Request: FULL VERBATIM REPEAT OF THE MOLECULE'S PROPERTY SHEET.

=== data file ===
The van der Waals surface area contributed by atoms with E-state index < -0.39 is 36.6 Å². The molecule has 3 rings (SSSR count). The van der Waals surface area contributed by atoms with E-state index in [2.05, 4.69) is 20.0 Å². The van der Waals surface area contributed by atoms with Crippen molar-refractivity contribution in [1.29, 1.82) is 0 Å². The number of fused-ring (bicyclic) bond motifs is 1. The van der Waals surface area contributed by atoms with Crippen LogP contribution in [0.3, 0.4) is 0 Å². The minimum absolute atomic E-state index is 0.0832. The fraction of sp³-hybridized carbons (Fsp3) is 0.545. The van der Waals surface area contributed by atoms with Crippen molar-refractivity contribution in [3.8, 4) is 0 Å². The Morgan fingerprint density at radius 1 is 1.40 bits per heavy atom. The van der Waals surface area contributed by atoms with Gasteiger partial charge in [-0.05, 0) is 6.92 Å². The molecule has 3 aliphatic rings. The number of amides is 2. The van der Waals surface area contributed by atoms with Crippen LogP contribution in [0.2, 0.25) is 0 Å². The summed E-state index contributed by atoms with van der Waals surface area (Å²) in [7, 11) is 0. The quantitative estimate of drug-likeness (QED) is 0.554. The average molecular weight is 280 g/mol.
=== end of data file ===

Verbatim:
The van der Waals surface area contributed by atoms with E-state index < -0.39 is 36.6 Å². The molecule has 3 rings (SSSR count). The van der Waals surface area contributed by atoms with E-state index in [2.05, 4.69) is 20.0 Å². The van der Waals surface area contributed by atoms with Crippen molar-refractivity contribution in [1.29, 1.82) is 0 Å². The number of fused-ring (bicyclic) bond motifs is 1. The van der Waals surface area contributed by atoms with Crippen LogP contribution in [0.3, 0.4) is 0 Å². The minimum absolute atomic E-state index is 0.0832. The fraction of sp³-hybridized carbons (Fsp3) is 0.545. The van der Waals surface area contributed by atoms with Crippen molar-refractivity contribution in [3.8, 4) is 0 Å². The Morgan fingerprint density at radius 1 is 1.40 bits per heavy atom. The van der Waals surface area contributed by atoms with Gasteiger partial charge in [-0.05, 0) is 6.92 Å². The molecule has 3 aliphatic rings. The number of amides is 2. The van der Waals surface area contributed by atoms with Crippen LogP contribution in [0.2, 0.25) is 0 Å². The summed E-state index contributed by atoms with van der Waals surface area (Å²) in [7, 11) is 0. The quantitative estimate of drug-likeness (QED) is 0.554. The average molecular weight is 280 g/mol.